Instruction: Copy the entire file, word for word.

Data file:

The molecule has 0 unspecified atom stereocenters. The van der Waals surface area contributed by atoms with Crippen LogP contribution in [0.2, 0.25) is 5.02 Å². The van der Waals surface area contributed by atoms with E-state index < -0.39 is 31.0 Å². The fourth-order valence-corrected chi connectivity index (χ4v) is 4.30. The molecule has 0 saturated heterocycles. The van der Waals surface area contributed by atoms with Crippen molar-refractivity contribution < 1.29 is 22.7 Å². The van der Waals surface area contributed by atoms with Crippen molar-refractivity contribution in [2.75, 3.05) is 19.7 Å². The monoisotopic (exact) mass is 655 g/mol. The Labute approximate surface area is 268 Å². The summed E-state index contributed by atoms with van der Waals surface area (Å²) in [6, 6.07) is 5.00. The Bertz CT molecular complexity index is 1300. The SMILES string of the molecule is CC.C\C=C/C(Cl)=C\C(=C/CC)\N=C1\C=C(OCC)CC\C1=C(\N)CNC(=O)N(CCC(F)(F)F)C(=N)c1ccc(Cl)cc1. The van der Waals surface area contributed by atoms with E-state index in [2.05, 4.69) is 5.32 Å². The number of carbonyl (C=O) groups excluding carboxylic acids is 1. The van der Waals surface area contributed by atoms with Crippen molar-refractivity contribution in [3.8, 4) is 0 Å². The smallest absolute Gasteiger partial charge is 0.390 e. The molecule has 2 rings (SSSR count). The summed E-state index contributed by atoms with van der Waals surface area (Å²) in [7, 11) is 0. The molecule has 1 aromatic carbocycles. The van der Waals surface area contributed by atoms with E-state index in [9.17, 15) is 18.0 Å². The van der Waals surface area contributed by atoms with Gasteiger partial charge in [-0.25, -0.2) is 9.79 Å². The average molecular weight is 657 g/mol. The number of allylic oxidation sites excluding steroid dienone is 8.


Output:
The molecule has 0 unspecified atom stereocenters. The van der Waals surface area contributed by atoms with Crippen LogP contribution in [0.2, 0.25) is 5.02 Å². The van der Waals surface area contributed by atoms with E-state index < -0.39 is 31.0 Å². The fourth-order valence-corrected chi connectivity index (χ4v) is 4.30. The molecule has 0 saturated heterocycles. The van der Waals surface area contributed by atoms with Crippen molar-refractivity contribution < 1.29 is 22.7 Å². The van der Waals surface area contributed by atoms with Crippen molar-refractivity contribution in [2.75, 3.05) is 19.7 Å². The monoisotopic (exact) mass is 655 g/mol. The Labute approximate surface area is 268 Å². The summed E-state index contributed by atoms with van der Waals surface area (Å²) in [6, 6.07) is 5.00. The Bertz CT molecular complexity index is 1300. The SMILES string of the molecule is CC.C\C=C/C(Cl)=C\C(=C/CC)\N=C1\C=C(OCC)CC\C1=C(\N)CNC(=O)N(CCC(F)(F)F)C(=N)c1ccc(Cl)cc1. The van der Waals surface area contributed by atoms with E-state index in [2.05, 4.69) is 5.32 Å². The number of carbonyl (C=O) groups excluding carboxylic acids is 1. The van der Waals surface area contributed by atoms with Crippen molar-refractivity contribution in [3.8, 4) is 0 Å². The smallest absolute Gasteiger partial charge is 0.390 e. The molecule has 2 rings (SSSR count). The summed E-state index contributed by atoms with van der Waals surface area (Å²) in [7, 11) is 0. The molecule has 1 aromatic carbocycles. The van der Waals surface area contributed by atoms with E-state index in [9.17, 15) is 18.0 Å². The van der Waals surface area contributed by atoms with Gasteiger partial charge in [-0.25, -0.2) is 9.79 Å². The average molecular weight is 657 g/mol. The number of allylic oxidation sites excluding steroid dienone is 8.